PlayStation Vita as a Retro Handheld Gaming Device

Last updated: 13DEC2020 (see Changelog for details)

If you’ve ever spent time on any emulation-related website, subreddit, YouTube comments, or discord server, you’ve heard the arguments: if you want a good handheld gaming device, you must buy a PS Vita. So I decided to pick up a PS Vita and give it the same critical eye that I like to give any of my handheld devices.

Table of Contents
Specs and features
Where to buy and necessary tools
How to hack a PS Vita
Hardware
Emulation performance
PS1 and PSP backwards compatibility, PS Vita, and Remote Play
Likes, dislikes, and conclusion

Changelog

Specs and features

The PlayStation Vita debuted in Japan in late 2011, and made its way overseas by early 2012. During its seven-year run, a total of 1,508 Vita and PlayStation Network (PSN) indie games were released worldwide for the device.

CPU: Quad-core ARM Cortex-A9 MPCore (can be clocked to 2GHz)
GPU: Quad-core PowerVR SGX543MP4+
RAM: 512 MB RAM, 128 MB VRAM
Screen: 960 × 544 qHD @ 220 ppi (16:9 aspect ratio)
Connectivity: EEE 802.11 b/g/n Wi-Fi, Bluetooth 2.1+EDR, 3G (some models)
Battery: 2210 mAh (3-6 hours depending on model)

The Vita had two models: the PCH1000 model (featured in my video above) with an OLED display, and a PCH2000 model with an LCD display. The general consensus is that the PCH1000 model has a better display, but the PCH2000 model has longer battery life. The PCH2000 is 20% thinner and 15% lighter than the PCH1000 model.

Where to buy and necessary tools

Sony stopped production of the PlayStation Vita in March 2019, so the only place to buy this device is now on the used marketplace. Its original MSRP was $250, and it still commands a fairly high price. In general, I would expect to pay about $200 for a working device in good condition; you may be able to find deals for as low as $175 if you’re lucky.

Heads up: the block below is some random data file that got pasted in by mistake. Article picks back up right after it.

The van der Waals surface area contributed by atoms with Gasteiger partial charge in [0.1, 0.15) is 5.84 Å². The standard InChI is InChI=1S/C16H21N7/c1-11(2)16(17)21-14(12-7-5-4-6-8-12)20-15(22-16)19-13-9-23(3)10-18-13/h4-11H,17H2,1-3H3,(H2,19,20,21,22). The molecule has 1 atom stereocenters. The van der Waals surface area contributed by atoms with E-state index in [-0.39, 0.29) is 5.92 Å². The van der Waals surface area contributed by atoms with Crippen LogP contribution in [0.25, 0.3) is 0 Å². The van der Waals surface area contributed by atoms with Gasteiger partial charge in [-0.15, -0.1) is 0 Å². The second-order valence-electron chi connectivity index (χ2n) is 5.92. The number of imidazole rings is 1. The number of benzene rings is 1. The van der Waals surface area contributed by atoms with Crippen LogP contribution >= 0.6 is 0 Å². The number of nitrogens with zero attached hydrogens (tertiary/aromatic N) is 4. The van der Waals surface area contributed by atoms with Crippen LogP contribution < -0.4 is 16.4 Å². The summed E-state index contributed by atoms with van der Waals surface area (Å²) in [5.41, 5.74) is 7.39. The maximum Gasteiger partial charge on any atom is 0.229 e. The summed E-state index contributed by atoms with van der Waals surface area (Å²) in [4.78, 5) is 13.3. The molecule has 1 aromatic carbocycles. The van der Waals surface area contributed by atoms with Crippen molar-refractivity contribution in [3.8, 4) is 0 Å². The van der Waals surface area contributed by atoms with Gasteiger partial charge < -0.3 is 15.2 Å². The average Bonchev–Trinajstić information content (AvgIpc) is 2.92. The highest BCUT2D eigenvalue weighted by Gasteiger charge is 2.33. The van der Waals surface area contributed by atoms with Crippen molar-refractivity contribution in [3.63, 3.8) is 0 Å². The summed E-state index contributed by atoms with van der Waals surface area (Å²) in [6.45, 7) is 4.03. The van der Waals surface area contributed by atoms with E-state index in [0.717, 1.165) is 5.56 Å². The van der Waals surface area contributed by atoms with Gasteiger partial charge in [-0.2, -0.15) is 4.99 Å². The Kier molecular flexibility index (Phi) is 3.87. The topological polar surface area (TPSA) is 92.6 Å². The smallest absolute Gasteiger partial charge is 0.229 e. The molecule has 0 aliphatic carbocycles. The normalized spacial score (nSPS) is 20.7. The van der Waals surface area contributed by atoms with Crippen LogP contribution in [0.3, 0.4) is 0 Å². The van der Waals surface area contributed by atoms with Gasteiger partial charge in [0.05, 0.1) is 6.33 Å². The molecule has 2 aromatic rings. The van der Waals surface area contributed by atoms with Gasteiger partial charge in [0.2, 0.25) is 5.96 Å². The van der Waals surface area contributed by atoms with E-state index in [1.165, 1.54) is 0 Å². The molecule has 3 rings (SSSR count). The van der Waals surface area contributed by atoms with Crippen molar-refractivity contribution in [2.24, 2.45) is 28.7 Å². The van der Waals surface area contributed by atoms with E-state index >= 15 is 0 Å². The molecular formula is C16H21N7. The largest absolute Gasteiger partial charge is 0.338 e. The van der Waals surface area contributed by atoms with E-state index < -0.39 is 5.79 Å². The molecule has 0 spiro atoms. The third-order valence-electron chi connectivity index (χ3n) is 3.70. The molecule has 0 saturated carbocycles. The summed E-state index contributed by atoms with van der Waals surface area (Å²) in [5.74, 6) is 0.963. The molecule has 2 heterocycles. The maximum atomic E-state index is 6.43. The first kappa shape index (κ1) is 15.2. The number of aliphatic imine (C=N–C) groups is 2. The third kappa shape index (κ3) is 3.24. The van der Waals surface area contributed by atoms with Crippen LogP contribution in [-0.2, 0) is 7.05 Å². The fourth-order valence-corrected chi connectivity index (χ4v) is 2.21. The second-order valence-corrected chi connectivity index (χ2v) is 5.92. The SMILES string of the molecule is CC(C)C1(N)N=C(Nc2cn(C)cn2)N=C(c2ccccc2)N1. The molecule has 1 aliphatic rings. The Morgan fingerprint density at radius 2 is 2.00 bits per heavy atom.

I bought mine via eBay from a seller named supply4demand808, who is “Top Rated Plus” and has sold many Vitas. They were very professional and helped me find the right device for my needs. After some discussion, I decided to go with the PCH1000 because of its OLED display. Because we both live in Hawaii (but on different islands), it only took a few days to ship to me. If you are in the United States, I highly recommend their eBay store. One thing to note is that ALL FIRMWARES are hackable for the PS Vita, so don’t worry about what firmware is listed for the system; the video guide below works on the most recent firmware version (3.73).

If you want to hack your PS Vita in order to install RetroArch, you will need to save some files to the device. If you have a PCH2000 model, the device has 1GB of onboard storage, so you are good to go. But if you have a PCH1000 model, you will need to buy a Sony PS Vita memory card, which is proprietary. The size of the card doesn’t matter, so if you can find a 4GB card, go for it. 8GB cards are easier to find, which is what I bought (via eBay for about $20).

Finally, once you’ve hacked your PS Vita, you will be able to use an SD2VITA card, which will allow you to use a microSD card for storage. It costs between $5 and $10 on Amazon and is worth every penny (be sure to buy this FunTurbo brand card, it is highly regarded as being the most reliable of these cards). I paired my SD2VITA card with a 256 Samsung microSD card and it can fit a ton of PS1, PSP, and PS Vita games.

Your device should come with a charger, but if it doesn’t, grab one of these and you’re ready to rock.

How to hack a PS Vita